Scramblases equilibrate lipid distributions between leaflets and thus dissipate lipid asymmetry in membranes; they are ATP-independent and follow energy potential gradients associated with a simple chemical concentration gradient or the membrane electric potential (resulting from charge distributions) (Lenoir et al., 2021). The first scramblase structure belongs to the TMEM16 protein family (Brunner et al., 2014; Brunner et al., 2016) and reveals a dimer where each monomer bears a membrane-spanning hydrophilic cleft facing the lipid environment. Scramblases most likely combine membrane thinning and electrostatic shielding mechanisms to lower the energetic barrier associated with transferring a PL molecule, and in particular its polar headgroup, from one leaflet to the other, by providing a trans-bilayer hydrophilic path for its facilitated diffusion down the concentration gradient (Brunner et al., 2014; Brunner et al., 2016; Theorin et al., 2019) (Figure 12B). Recently, a model proposed that lipid scramblases present in the donor (i.e., ER scramblases VMP1 and TMEM41B) and acceptor (i.e., Golgi scramblase Atg9A) membranes tethered by the mammalian Atg2A tether/LTP support autophagosome expansion by re-equilibrating lipid distributions between leaflets of donor and acceptor membranes and compensate for their respective depletion or enrichment (Figure 9D) (Ghanbarpour et al., 2021). Scramblase Atg9 is the only Atg integral membrane protein (Guardia et al., 2020; Maeda et al., 2020; Matoba et al., 2020); Atg9-vesicles derived from the Golgi are essential as they provide the initial membranous kernel of the isolation membrane (IM or phagophore) (Mari et al., 2010; Yamamoto et al., 2012; Matoba and Noda, 2020; Orii et al., 2021), a cup-shaped membrane structure that further expands into the autophagosome using lipids supplied from the ER by Atg2 (Figure 9C). In this “molecular sink” model, lipids are pushed out at the donor site and pulled in at the acceptor site as a result of synergistic scramblase activities in both organelles.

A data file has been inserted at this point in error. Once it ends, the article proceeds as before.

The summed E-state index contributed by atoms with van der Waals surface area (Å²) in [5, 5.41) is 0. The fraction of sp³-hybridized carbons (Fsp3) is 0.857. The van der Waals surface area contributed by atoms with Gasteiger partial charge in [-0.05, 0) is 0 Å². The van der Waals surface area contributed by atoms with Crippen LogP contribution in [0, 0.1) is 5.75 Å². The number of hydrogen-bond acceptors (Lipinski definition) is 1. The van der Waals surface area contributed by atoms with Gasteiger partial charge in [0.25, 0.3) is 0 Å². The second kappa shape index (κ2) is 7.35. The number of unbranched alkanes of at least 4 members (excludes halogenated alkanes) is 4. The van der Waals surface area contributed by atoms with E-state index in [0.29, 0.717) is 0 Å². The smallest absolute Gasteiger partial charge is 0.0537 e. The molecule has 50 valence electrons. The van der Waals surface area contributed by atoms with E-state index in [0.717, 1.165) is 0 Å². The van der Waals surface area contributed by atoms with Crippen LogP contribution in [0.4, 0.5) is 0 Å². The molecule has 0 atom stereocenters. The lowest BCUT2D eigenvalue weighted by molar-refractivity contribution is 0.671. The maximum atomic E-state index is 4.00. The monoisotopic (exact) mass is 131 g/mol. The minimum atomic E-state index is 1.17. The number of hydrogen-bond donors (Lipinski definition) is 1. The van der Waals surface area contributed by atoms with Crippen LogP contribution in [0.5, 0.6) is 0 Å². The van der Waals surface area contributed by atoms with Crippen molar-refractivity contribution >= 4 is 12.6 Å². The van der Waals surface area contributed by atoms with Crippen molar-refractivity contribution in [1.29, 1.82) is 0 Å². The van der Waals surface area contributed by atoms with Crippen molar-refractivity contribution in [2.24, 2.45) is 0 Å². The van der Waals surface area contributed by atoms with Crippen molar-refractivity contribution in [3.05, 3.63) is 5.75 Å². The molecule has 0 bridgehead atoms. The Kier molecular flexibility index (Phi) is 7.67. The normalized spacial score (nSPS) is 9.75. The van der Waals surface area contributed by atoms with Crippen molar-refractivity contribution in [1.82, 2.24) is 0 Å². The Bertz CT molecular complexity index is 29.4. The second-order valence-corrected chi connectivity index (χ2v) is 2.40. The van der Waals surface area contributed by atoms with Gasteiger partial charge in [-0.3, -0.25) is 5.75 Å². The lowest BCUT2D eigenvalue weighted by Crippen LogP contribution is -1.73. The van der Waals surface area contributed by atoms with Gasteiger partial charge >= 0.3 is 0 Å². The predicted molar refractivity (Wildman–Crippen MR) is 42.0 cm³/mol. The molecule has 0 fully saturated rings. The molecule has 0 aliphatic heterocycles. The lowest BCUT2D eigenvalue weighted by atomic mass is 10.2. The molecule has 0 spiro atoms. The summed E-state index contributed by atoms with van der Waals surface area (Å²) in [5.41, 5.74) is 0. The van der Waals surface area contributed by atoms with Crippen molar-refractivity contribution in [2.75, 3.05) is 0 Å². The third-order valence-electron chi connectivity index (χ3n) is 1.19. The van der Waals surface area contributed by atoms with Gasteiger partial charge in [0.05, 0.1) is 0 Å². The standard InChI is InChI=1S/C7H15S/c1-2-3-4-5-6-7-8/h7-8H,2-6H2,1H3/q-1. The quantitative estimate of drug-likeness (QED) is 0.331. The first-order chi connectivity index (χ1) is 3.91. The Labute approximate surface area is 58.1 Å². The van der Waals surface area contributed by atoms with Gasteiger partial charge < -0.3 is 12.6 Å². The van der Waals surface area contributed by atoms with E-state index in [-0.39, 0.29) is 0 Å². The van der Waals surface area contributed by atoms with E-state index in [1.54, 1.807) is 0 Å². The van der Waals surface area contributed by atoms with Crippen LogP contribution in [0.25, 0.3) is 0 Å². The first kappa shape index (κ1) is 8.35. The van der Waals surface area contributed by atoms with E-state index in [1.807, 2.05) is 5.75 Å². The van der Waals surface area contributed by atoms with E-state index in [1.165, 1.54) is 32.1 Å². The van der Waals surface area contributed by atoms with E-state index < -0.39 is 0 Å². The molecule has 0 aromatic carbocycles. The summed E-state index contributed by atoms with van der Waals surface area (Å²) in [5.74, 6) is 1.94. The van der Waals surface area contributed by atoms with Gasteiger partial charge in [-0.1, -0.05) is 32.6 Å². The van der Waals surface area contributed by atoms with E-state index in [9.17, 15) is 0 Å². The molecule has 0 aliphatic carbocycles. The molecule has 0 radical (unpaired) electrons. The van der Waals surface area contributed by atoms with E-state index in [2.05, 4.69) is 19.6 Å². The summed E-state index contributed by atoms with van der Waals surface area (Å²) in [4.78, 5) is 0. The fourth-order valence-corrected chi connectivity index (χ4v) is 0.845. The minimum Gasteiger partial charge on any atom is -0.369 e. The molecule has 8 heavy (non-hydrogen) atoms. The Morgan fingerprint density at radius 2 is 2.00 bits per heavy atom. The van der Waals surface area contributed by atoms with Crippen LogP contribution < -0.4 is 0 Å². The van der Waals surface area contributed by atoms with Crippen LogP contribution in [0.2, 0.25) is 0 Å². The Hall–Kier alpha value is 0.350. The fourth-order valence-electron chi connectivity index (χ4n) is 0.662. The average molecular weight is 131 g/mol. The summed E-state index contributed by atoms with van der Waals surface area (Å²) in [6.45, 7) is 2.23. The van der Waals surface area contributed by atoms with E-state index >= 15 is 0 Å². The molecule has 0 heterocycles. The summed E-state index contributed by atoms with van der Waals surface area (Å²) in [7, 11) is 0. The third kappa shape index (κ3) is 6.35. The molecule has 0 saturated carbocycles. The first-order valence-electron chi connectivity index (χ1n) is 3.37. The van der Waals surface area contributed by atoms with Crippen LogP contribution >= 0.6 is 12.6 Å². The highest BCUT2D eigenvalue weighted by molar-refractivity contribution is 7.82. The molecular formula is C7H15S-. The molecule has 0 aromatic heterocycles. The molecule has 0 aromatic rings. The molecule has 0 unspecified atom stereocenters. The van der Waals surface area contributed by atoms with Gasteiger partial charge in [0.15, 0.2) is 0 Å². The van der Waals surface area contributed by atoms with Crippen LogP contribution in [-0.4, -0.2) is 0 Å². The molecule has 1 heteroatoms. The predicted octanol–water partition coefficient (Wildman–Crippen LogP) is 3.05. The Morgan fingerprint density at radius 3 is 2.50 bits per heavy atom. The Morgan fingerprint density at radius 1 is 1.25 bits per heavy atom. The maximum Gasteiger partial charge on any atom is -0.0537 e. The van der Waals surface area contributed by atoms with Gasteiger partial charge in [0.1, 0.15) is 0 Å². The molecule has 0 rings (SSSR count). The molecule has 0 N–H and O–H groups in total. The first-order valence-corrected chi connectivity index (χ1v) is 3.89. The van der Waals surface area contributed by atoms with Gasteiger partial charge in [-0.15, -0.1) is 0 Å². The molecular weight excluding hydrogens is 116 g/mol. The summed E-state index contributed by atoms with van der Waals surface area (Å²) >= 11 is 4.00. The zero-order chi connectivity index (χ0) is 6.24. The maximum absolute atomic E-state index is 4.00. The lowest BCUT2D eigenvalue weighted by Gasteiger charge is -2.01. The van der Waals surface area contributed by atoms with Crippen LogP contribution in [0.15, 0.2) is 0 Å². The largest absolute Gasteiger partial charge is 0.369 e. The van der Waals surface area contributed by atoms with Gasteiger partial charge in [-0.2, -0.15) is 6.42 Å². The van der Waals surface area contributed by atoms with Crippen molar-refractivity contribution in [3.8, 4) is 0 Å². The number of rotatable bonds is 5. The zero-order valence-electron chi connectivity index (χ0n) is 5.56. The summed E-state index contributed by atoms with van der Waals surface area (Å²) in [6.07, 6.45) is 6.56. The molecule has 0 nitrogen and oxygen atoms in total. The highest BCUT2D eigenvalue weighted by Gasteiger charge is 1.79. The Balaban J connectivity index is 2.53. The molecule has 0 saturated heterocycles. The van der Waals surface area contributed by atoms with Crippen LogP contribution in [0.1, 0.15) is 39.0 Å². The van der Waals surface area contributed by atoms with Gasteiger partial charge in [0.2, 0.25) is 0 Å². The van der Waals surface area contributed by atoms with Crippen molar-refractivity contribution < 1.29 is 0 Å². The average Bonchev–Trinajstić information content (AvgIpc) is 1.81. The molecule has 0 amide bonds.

Compared to scramblases that facilitate lipid movements at rates of ∼10,000 lipids/sec, flippases are much slower (∼2–25 lipids/sec) (Goren et al., 2014); this is due to fundamentally different molecular mechanisms: flippases of the ABC-transporter class use an alternating access mechanism involving large conformational movements and domain rearrangements powered by the energy associated with ATP binding and hydrolysis that has been extensively studied and characterized in transporters belonging to the ABC and the Major Facilitator Superfamily classes (Li et al., 2021). P4-ATPases also undergo ATP-driven large conformational rearrangements (Hiraizumi et al., 2019; Nakanishi et al., 2020a; Timcenko et al., 2021) (Figure 12B).
Osh6 (Moser von Filseck et al., 2015), Osh4 (von Filseck et al., 2015) and OSBP are two examples illustrating how tethered LTPs can simultaneously support the counterflow of two distinct lipids at a membrane contact site using chemical gradient energy. The LTP Osh6 consists solely of an ORP domain (Figure 3) while OSBP contains an ORP domain but also a PH domain and FFAT motif involved in dual membrane tethering through direct interaction with PI4P in the PM and adaptor-mediated attachment to the ER membrane, respectively (Figures 12C,D). Both proteins are capable to bind two different lipids (PS/PI4P and Cholesterol/PI4P, respectively) and transfer them in opposite directions. While Ohs6 functions as an LTP tethered at ER-PM junctions by the Ist2 protein (D'Ambrosio et al., 2020) (Figure 12B), OSBP attaches itself to the Golgi through its PI4P-binding PH domain and also tethers to the ER through its FFAT motif interacting with the ER-anchored vesicle-associated membrane protein-associated protein A (VAP-A) (Figure 12D). Their elegant mechanisms have been dissected in exquisite detail by the Drin (Moser von Filseck et al., 2015) and Antonny (Mesmin et al., 2013; Antonny et al., 2018) groups, respectively. ATP-consuming biosynthesis generates PI4P for its exchange from PM/Golgi to ER while its irreversible hydrolysis into PI by the ER-associated phosphatase Sac1 sets the directionality of these two cycles. OSBP has a higher affinity towards PI4P than the sterol so exchange of sterol for PI4P is facilitated at the Golgi; once the PI4P is shuttled to the ER, its hydrolysis acts as an energy sink, irreversibly driving this branch of the cycle. This counter-exchange mechanism is remarkable as it enables transport of cholesterol from the ER to enrich the Golgi. These latter examples underline the importance and complementarity of LTPs next to vesicular trafficking as LTPs by transferring lipids against their concentration gradients can counteract lipid homogenization resulting from vesicular traffic (Antonny et al., 2018).